How to run machine learning at scale — without going broke

Source: Deep Learning on Medium

How to run machine learning at scale — without going broke

Machine learning is computationally expensive — and because serving real-time predictions means running your ML models in the cloud, that computational expense translates into real dollars.

Put another way, if you wanted to add a translation feature to your app that automatically translated text to your user’s preferred language, you would deploy an NLP model as a web API for your app to consume. To host this API, you would need to deploy it through a cloud provider like AWS, put it behind a load balancer, and implement some kind of autoscaling functionality (probably involving Docker and Kubernetes).

None of the above is free, and if you’re dealing with a large amount of traffic, the total cost can get out of hand. This is especially true if you aren’t optimizing your spend.

In this guide, we’re going to look at why serving inference from the cloud is so expensive, and we’ll dig into the different things you can do to lower your spend (most of which you can do automatically simply by using Cortex).

Why are inference workloads expensive?

The reason inference workloads are so expensive is simple: machine learning requires a lot of resources, and resources cost money.

Unlike a typical database request you might see in a web app, running a single inference can require a lot of compute power and memory utilization. That’s why GPUs are so useful to ML efforts — they provide more raw horsepower to run inference. This increased power, however, carries an increased price tag.

One advantage, however, is that inference workloads are read-only. In other words, once a model is loaded into a serving process, it doesn’t write anything back to a database. That means losing a server is cheap. This creates an opportunity to save money, which we’ll dig into later.

How much does it cost to run inference at scale?

I’ll be using AWS jargon here, but the general concepts translate to other cloud providers.

The cost of running inference at scale is primarily driven by your EC2 bill. The formula looks something like:

(price of primary instance type) X (# of instances) X (# of hours)

The second driver of cost is the premium you may pay on top of your raw compute for managed services. For example, SageMaker adds a ~40% premium to your EC2 bill, and Fargate adds $0.04048 per vCPU per hour (on the US West AWS region). For small workloads, this may not be a huge concern, but as you run more inference, these mark-ups become significant.

Finally, you need to factor in the cost of services like Elastic Load Balancing (ELB) for load balancing.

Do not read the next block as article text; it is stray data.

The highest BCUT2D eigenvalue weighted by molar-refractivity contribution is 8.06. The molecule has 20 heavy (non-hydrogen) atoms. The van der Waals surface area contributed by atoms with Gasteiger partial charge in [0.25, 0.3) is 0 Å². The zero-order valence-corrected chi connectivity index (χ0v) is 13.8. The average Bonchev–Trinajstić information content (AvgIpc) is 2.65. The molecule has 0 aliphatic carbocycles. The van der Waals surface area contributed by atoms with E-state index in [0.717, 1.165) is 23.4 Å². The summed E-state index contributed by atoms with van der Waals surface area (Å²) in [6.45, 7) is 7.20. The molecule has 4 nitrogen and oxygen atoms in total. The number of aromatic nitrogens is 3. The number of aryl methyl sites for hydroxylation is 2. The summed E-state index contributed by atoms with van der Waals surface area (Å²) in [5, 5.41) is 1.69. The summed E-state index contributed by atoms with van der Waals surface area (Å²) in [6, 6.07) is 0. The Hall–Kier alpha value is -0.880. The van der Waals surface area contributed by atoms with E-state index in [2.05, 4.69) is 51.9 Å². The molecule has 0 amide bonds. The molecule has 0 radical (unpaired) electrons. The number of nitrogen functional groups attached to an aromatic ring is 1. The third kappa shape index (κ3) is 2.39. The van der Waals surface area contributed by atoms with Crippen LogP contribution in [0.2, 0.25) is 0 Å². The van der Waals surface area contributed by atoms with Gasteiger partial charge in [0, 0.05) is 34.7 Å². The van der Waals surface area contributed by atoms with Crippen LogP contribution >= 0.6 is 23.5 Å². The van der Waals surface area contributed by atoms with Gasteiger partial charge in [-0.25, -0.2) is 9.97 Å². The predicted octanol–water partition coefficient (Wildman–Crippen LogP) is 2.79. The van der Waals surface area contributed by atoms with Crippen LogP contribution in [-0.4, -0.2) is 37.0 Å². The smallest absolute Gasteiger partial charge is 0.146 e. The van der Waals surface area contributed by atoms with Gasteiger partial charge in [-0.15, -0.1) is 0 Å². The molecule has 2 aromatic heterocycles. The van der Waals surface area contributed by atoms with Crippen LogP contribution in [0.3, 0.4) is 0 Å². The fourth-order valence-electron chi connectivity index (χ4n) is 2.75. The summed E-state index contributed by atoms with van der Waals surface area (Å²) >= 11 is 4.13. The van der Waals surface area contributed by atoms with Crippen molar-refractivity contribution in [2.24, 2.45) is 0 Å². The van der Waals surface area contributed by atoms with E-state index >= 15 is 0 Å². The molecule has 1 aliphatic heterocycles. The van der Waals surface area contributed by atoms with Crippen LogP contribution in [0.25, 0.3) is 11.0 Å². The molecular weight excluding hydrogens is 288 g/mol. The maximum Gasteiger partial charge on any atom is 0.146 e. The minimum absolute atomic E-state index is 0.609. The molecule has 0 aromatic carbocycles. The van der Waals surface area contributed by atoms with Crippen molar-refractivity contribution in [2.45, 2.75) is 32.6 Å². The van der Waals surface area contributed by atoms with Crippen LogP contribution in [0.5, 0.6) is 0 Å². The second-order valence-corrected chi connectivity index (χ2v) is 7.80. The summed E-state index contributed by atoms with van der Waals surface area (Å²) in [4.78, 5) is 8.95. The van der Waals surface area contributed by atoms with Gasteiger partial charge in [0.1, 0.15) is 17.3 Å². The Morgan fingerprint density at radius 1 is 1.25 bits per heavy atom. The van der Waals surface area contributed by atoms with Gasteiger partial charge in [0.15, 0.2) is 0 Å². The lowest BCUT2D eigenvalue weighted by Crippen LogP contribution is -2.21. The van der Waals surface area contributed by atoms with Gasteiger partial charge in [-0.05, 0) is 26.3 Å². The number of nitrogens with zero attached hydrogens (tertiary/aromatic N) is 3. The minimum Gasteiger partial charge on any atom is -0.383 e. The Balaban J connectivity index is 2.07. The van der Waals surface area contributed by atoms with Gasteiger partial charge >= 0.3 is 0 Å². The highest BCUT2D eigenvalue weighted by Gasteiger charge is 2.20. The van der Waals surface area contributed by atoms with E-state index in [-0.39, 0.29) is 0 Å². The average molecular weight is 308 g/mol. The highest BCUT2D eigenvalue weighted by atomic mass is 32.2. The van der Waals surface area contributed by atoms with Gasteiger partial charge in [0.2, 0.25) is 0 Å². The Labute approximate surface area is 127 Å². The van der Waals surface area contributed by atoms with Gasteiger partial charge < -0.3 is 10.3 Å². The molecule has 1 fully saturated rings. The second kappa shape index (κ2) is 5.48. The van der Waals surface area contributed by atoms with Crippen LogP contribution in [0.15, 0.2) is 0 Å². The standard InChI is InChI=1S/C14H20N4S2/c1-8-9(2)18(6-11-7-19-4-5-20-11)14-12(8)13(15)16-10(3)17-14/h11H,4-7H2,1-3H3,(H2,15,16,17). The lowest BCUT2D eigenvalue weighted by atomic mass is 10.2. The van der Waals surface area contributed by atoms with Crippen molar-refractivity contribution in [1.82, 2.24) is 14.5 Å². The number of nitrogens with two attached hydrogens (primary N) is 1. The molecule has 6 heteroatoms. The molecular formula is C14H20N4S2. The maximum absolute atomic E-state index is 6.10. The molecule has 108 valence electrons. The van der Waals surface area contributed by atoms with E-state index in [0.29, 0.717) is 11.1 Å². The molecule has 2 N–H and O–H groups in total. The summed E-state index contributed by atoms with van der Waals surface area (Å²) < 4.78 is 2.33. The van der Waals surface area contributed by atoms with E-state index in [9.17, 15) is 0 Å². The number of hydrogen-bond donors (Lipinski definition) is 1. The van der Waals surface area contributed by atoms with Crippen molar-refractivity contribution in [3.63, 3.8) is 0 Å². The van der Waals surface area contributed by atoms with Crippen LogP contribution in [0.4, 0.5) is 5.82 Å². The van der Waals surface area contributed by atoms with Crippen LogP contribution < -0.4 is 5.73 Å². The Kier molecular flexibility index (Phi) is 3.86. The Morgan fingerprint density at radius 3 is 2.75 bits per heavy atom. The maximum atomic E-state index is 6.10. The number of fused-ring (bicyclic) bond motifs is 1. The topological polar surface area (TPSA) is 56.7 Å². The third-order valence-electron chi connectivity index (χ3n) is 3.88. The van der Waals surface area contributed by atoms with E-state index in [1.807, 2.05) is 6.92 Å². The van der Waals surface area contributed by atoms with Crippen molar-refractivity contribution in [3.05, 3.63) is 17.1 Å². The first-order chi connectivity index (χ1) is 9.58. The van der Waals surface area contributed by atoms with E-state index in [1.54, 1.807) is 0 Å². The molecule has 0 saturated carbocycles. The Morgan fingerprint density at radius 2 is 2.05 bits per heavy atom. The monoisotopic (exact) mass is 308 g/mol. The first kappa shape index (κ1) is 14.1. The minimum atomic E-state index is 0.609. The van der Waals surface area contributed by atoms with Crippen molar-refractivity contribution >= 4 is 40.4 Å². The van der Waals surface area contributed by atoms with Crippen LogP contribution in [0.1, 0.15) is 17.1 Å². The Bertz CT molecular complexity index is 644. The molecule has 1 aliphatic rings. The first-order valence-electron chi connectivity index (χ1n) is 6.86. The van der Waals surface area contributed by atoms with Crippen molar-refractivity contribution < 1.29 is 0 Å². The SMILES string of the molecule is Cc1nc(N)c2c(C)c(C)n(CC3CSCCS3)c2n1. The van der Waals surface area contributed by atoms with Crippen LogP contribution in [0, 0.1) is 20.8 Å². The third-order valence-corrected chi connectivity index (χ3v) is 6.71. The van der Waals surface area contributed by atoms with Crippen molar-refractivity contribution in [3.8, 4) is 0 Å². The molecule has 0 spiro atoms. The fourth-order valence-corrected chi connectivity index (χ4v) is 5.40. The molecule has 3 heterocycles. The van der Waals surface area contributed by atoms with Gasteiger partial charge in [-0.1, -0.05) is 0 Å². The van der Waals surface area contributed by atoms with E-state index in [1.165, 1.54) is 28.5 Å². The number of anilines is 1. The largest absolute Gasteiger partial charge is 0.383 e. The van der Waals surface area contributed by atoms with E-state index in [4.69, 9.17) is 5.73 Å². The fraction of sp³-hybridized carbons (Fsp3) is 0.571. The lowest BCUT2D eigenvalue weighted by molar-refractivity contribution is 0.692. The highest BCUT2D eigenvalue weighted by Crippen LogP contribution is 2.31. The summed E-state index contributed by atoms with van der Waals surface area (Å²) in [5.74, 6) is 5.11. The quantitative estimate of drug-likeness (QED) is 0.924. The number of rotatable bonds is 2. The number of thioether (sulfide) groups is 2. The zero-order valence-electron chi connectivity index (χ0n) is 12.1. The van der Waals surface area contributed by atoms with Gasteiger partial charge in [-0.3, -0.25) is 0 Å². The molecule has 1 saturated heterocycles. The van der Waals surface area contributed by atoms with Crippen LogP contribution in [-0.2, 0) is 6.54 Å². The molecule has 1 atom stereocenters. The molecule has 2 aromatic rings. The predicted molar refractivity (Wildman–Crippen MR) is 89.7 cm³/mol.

Cumulatively, these expenses can add up very quickly, especially if you’re paying for more resources than you actually need.

How to minimize the cost of your inference workload

At a high-level, you need to build your inference cluster from the cheapest building blocks and use them as efficiently as possible.

1. Pick the right instances

GPU infrastructure tends to speed up complex deep learning model inference, but CPU infrastructure may be more cost-effective for simpler models. While some state-of-the-art models like OpenAI’s GPT-2 demand a lot of compute and memory for a single inference, others do not.

Pick the cheapest instance that meets your latency requirements.

2. Spin down instances when possible

In addition to choosing the appropriate instance types for your inference workload, the simplest way to optimize spend is to automatically adjust the size of your cluster based on traffic. In other words, if 5 instances can handle all the traffic, there is no reason to have 8 instances in your cluster. For large clusters handling fluctuating traffic, this is often the biggest opportunity for cost savings.

3. Use spot instances

AWS heavily discounts unused instances called spot instances. The catch is that AWS may interrupt your spot instances at any time with little warning. While this might make it hard to use spot instances for stateful web services, it isn’t a huge deal for web services that are read-only — like your inference workload.

If you set up your infrastructure to handle failovers gracefully, you can use spot instances to significantly lower your AWS bill at little to no risk to your service.

4. Share your instances

Think ridesharing, but for your instances.

If you are deploying multiple models, it’s better to run them on one pool of instances rather than spin up separate infrastructure for each service. The reason for this is that when the resource utilization of one service is low, the other services can use those resources and vice versa.

5. Share load balancers

Instead of paying for a dedicated load balancer to sit in front of every service you launch, register as many endpoints as you can to a single ELB.

6. Separate your inference cluster from other workloads

This may sound like it’s in conflict with point #4, and in some cases, it might be. However, if you’re using GPUs for your inference cluster, you wouldn’t want simple cron jobs to take up capacity or prevent your cluster from scaling down when it otherwise could.

7. Use open source software

This is the final point, and probably the most important on this list. There are free and open source tools for managing your cluster, like Cortex, that will automatically do all of the above for you (i.e. support CPU/GPU instances, handle autoscaling, manage the networking, and support spot instances) — without paying the premium of SageMaker or Fargate.